If you would like to share your opinions please do so - we want to encourage broad participation. By clicking here or the link "Join the Conversation" in the navigation pane of this page you will be directed to a site hosted by Ning which provides a platform for two-way community conversations, a blog and a community forum, and image & video sharing. We will work to integrate this site with other familiar social networking sites to facilitate your preferred method of communicating and staying informed.

This website is designed specifically for you to interact with other members of the Emeryville community as well as the design and consultant team, city & school leaders that will help direct the ECCL design toward the solution that is both right-sized and valued by the community it will serve. To participate in the Ning site you will need to create a user profile and answer a few simple demographic questions. If you need instructions to join for the first time click here. Once you've created your user profile you will not need to go through this process again.

Activities, Timelines and Current Work


To stay up to date with current and future activities related to the ECCL there are several resources available. Click the 'At-A-Glance Calendar' link to view the range of anticipated work and associated timelines.

For more specific information related to current work and work products click the links labeled "Facilities Development", "Relationship Development" and "Project Supports" at the top of the page

Concept Images from the Nexus Partners


The following images were prepared by the Nexus Partners during the architectural selection process in 2009. For a link to the abbreviated presentation click here. These images in no way represent a final design solution, but rather ideas that were explored during the design team selection process in 2009 and are offered here in the interest of sharing early ideas with a broader community audience. The Nexus Partners looks forward to a more direct community engagement process to advance the design further.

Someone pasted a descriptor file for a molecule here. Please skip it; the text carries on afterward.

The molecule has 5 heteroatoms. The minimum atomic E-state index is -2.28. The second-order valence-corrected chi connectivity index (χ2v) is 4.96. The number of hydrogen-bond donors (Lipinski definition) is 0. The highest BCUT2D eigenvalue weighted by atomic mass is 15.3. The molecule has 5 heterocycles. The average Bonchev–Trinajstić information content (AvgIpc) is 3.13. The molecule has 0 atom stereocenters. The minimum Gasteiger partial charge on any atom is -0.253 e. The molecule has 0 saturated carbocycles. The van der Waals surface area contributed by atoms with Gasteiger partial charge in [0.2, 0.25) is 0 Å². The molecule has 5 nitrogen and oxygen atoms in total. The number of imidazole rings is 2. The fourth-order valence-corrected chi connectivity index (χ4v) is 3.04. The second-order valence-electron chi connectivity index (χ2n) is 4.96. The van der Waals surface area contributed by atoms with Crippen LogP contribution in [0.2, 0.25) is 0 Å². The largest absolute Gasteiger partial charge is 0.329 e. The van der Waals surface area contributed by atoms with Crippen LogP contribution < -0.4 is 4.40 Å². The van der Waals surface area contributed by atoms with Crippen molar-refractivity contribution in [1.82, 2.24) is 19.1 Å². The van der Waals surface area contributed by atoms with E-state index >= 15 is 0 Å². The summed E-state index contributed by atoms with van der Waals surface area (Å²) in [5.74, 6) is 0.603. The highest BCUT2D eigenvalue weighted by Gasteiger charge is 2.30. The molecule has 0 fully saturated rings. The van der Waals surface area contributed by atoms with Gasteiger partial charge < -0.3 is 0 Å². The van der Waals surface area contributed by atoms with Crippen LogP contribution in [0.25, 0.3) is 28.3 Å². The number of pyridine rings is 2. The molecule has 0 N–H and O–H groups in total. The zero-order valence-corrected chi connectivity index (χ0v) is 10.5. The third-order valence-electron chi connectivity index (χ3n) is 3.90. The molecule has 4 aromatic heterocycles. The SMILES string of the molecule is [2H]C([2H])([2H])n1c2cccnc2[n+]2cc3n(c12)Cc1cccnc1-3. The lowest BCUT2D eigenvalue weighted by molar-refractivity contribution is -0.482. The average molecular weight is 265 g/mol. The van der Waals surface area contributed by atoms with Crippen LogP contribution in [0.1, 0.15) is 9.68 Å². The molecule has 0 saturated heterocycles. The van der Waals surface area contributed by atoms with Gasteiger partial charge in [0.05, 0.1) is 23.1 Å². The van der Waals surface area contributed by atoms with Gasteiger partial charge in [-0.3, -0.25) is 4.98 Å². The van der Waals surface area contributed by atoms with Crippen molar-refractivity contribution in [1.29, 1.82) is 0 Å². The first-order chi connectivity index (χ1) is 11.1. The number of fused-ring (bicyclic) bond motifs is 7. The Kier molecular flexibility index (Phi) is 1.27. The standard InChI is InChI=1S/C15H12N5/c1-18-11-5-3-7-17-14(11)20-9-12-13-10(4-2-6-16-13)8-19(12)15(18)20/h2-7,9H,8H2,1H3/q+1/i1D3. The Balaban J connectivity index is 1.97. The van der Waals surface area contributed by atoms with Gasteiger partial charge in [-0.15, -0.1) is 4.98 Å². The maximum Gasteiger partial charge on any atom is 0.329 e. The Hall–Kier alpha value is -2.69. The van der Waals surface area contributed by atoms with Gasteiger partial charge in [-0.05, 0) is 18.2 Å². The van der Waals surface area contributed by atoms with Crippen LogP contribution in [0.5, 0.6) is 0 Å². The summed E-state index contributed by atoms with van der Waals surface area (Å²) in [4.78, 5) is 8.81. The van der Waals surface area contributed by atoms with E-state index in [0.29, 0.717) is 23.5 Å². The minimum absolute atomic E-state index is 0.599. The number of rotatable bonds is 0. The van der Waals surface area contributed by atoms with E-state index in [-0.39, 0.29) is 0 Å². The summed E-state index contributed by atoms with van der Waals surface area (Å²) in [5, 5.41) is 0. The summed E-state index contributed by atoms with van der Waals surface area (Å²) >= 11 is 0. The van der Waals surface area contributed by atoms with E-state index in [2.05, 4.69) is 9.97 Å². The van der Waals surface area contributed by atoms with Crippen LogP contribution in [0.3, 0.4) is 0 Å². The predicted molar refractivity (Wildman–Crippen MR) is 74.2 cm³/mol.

Nexus_ECCL_1

1. View from the community terrace overlooking the commons. Click on the image for a 3D animation that leads to this view

Nexus_ECCL_2

2. View from within the community library overlooking the commons. Click on the image for a 3D animation that leads to this view

Nexus_ECCL_3a

3. A day in the life of the ECCL - How can we avoid designing single purpose spaces that are often left empty and unused during the week. We are thinking of ways to extend the utilization of every space to avoid unused rooms to the greatest extent possible. See how these three images suggest how this can happen: School Use during weekday daytime hours - View from the second level terrace serving learning studios overlooking the commons. Click on the image for a 3D animation that leads to this view

Nexus_ECCL_3b

4. A day in the life of the ECCL - Public access after school hours - afternoon weekdays & weekends - View from the second level terrace serving after school community classes and activities overlooking the commons. Click on the image for a 3D animation that leads to this view

Nexus_ECCL_3c

5. A day in the life of the ECCL - Public access after school hours - evenings / weekdays & weekends - View from the second level terrace overlooking the commons hosting a community event. Click on the image for a 3D animation that leads to this view